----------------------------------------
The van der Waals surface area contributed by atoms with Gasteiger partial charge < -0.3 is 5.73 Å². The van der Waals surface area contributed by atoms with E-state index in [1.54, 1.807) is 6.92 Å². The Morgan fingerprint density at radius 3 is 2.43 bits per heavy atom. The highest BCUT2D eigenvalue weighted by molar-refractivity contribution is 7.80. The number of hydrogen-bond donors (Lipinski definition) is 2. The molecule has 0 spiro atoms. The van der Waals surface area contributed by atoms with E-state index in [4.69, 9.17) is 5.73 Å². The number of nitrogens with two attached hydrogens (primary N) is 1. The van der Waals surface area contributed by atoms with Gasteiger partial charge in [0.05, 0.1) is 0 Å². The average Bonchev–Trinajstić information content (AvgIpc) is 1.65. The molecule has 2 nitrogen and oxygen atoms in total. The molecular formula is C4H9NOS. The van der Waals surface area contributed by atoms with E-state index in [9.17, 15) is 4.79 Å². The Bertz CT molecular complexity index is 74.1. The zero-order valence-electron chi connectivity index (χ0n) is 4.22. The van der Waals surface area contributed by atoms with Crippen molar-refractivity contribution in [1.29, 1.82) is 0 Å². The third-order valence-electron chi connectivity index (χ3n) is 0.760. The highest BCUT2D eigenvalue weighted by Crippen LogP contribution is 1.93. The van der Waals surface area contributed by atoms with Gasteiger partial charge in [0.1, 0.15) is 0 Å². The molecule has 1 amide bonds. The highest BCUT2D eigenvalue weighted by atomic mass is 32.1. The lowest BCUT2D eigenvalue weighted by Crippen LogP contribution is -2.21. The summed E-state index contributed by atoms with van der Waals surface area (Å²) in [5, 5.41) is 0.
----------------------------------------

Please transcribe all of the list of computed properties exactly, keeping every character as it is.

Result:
The van der Waals surface area contributed by atoms with Gasteiger partial charge < -0.3 is 5.73 Å². The van der Waals surface area contributed by atoms with E-state index in [1.54, 1.807) is 6.92 Å². The Morgan fingerprint density at radius 3 is 2.43 bits per heavy atom. The highest BCUT2D eigenvalue weighted by molar-refractivity contribution is 7.80. The number of hydrogen-bond donors (Lipinski definition) is 2. The molecule has 0 spiro atoms. The van der Waals surface area contributed by atoms with E-state index in [4.69, 9.17) is 5.73 Å². The number of nitrogens with two attached hydrogens (primary N) is 1. The van der Waals surface area contributed by atoms with Gasteiger partial charge in [0.05, 0.1) is 0 Å². The average Bonchev–Trinajstić information content (AvgIpc) is 1.65. The molecule has 2 nitrogen and oxygen atoms in total. The molecular formula is C4H9NOS. The van der Waals surface area contributed by atoms with E-state index in [9.17, 15) is 4.79 Å². The Bertz CT molecular complexity index is 74.1. The zero-order valence-electron chi connectivity index (χ0n) is 4.22. The van der Waals surface area contributed by atoms with Crippen molar-refractivity contribution in [1.29, 1.82) is 0 Å². The third-order valence-electron chi connectivity index (χ3n) is 0.760. The highest BCUT2D eigenvalue weighted by Crippen LogP contribution is 1.93. The van der Waals surface area contributed by atoms with Gasteiger partial charge in [0.1, 0.15) is 0 Å². The molecule has 1 amide bonds. The highest BCUT2D eigenvalue weighted by atomic mass is 32.1. The lowest BCUT2D eigenvalue weighted by Crippen LogP contribution is -2.21. The summed E-state index contributed by atoms with van der Waals surface area (Å²) in [5, 5.41) is 0.